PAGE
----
This section is from the book "Spons' Mechanics' Own Book: A Manual For Handicraftsmen And Amateurs", by Edward Spon. Also available from Amazon: Spons' Mechanics' Own Book.
The following directions for polishing are said to represent the practice followed in the United States. It should be remembered that as regards the polishing the different climatic conditions should be allowed for, as the normal dryness of the atmosphere in the United States favours many processes in polishing which require special conditions in this country. In preparing and filling-in, first see that the work is smooth and free from dust, then oil the parts to he polished with raw linseed-oil, and prepare filling-in. That is done with a mixture of whiting and turpentine made into a paste; rub well into the grain of the wood with a piece of rag or tow, and wipe clean off. For mahogany, add rose pink to colour; for oak, birch, and ash, add a little yellow ochre. Work to be polished white requires no colour in the filler. For polishing, prepare a rubber of cotton-wadding; in size according to job; wot it with polish, and, with the point of the finger, put a little raw linseed-oil on it, then cover the rubber with a piece of rag; twist the end of the rag and keep it tight over rubber, and proceed to rub the job over in a circular direction, keeping rubber constantly in motion; when dry, wet it again, with oil, and continue to work it until a sufficient body of polish has been obtained, then place it on one side for about 12 hours to sink.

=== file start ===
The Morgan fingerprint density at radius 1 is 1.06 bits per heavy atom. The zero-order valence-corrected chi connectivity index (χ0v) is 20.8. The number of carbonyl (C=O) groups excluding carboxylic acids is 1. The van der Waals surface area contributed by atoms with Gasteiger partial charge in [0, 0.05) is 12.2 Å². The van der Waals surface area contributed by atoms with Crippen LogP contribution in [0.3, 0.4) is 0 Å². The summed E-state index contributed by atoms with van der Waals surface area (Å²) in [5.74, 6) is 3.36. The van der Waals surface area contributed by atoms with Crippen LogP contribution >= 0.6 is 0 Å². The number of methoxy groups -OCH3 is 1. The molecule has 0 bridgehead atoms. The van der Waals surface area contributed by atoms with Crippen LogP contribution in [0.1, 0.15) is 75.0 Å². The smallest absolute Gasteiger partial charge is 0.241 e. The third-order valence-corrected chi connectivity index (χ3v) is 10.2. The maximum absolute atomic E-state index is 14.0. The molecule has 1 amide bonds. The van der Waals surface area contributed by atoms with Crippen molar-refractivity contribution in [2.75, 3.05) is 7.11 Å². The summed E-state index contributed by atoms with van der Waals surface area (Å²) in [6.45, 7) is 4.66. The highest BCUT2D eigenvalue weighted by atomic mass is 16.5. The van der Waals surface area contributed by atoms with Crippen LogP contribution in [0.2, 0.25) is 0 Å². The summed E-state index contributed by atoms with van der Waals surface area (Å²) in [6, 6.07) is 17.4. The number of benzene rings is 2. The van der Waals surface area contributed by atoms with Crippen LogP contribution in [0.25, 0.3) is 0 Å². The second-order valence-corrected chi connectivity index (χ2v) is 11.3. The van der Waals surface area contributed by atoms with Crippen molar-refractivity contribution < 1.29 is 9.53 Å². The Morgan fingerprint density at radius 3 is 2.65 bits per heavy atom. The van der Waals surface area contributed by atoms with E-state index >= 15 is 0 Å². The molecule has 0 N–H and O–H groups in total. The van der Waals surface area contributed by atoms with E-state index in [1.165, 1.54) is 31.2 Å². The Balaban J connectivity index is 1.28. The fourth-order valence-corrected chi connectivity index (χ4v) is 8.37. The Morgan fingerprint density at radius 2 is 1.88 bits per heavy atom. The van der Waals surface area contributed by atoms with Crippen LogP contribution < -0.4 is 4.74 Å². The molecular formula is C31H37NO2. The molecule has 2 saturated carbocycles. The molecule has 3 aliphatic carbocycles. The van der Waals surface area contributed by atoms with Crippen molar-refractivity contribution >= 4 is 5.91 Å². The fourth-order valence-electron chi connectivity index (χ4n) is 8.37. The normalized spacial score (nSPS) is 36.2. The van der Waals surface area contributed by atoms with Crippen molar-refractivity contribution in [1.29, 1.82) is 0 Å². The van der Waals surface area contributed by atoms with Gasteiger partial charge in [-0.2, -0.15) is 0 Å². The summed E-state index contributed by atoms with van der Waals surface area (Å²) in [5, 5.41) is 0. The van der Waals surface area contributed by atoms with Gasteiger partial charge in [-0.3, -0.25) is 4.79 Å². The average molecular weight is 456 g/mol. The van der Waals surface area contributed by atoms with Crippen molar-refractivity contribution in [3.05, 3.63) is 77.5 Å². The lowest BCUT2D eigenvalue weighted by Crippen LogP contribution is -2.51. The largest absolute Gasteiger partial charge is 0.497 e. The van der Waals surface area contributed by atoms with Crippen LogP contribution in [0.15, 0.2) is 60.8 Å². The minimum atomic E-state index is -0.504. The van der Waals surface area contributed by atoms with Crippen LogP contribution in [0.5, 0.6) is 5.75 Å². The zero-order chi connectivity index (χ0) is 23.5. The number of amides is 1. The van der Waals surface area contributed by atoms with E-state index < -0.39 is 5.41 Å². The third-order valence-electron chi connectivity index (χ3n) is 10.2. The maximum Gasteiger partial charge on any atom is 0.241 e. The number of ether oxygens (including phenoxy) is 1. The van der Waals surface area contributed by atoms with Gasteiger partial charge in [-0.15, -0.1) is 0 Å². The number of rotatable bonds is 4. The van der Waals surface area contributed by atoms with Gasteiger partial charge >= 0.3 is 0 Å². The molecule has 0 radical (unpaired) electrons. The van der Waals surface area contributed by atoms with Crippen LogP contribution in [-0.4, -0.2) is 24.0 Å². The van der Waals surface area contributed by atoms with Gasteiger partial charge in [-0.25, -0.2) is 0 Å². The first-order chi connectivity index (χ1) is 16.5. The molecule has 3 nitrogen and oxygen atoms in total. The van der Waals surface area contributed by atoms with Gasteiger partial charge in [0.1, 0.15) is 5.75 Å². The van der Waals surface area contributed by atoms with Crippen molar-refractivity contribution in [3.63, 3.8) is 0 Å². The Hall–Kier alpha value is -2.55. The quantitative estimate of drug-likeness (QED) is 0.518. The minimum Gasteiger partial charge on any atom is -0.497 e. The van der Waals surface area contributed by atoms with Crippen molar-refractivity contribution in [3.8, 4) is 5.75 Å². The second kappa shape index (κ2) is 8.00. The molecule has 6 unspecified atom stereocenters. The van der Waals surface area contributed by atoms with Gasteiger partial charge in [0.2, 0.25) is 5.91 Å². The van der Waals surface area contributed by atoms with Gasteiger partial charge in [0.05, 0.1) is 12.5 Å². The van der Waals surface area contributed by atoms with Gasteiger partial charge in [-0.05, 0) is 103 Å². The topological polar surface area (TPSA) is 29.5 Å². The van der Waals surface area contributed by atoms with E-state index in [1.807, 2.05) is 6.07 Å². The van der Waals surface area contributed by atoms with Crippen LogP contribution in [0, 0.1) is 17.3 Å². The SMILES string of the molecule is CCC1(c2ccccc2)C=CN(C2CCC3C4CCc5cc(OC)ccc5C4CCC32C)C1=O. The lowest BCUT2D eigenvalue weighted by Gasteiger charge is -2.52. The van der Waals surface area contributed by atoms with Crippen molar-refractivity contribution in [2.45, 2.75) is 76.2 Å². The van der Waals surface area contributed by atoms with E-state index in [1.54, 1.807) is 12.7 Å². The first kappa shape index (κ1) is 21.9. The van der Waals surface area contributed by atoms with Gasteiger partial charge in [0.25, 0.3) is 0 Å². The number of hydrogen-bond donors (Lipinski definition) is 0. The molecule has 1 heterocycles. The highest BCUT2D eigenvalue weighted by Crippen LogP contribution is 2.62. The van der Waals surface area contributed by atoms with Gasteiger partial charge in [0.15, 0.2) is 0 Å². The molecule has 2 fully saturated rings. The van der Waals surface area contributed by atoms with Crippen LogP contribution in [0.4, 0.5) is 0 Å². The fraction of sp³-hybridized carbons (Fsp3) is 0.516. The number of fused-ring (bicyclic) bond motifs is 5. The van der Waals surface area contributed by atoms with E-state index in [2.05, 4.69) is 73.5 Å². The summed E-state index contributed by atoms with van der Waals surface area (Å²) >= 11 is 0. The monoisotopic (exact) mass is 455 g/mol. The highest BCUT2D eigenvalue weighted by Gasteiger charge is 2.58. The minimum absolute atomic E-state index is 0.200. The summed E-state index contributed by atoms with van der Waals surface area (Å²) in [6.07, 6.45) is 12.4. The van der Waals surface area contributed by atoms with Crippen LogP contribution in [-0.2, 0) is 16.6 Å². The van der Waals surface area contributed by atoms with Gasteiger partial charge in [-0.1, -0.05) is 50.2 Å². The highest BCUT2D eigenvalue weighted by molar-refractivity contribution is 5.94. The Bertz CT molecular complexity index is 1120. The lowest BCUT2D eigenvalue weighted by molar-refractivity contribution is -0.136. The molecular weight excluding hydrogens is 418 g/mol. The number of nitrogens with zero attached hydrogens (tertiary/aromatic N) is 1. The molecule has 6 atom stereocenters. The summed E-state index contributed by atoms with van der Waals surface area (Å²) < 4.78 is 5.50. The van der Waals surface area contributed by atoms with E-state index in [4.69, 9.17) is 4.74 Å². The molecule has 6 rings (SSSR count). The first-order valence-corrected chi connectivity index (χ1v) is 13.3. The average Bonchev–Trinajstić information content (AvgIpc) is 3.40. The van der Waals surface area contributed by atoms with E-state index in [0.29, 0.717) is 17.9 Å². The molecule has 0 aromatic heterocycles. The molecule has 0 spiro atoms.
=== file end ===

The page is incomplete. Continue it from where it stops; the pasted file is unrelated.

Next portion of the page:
Polish always sinks after being bodied-up. In spiriting off or finishing, if the work be sunk in before spiriting, give a few rubbers of polish, then prepare a rubber the same as for bodying-up, and wet it with proof alcohol from a bottle with a little cut out of the side of the cork, so that the spirits will drop out: 3 or 4 drops will be enough for a learner to put on at one time. Take care the rubber is not too wet, or it will soften the polish and tear it up. When the rubber is nearly dry, rub smartly until all the job is clear of oil and rubber-marks. No oil is used in finishing. Varnishing is done with a camel-hair brush for turned or carved work. First give the work 2 or 3 rubbers of polish, and then, having stained the varnish, proceed to give the work a coat, passing the brush smartly over the job, taking care to keep it level, and do not go too often over the same place; 2 or 3 coats may be given in the same manner, rubbing down after each coat with fine glasspaper. Work that is varnished should stand 12 hours before it is handled. For glazing, prepare the rubber the same as for polishing, but make it much wetter, and pass it smartly over the work from right to left.
Always begin at the same end of the job, and bring the rubber straight to the other end in one stroke; do not go too often over the same place or you are apt to tear it up. This is used for common work in place of spiriting, and for mouldings, etc. A rubber of spirits, passed quickly over a job that has been glazed, very much improves it, and makes it smooth, but it must be done very lightly and quickly, and passed straight up and down.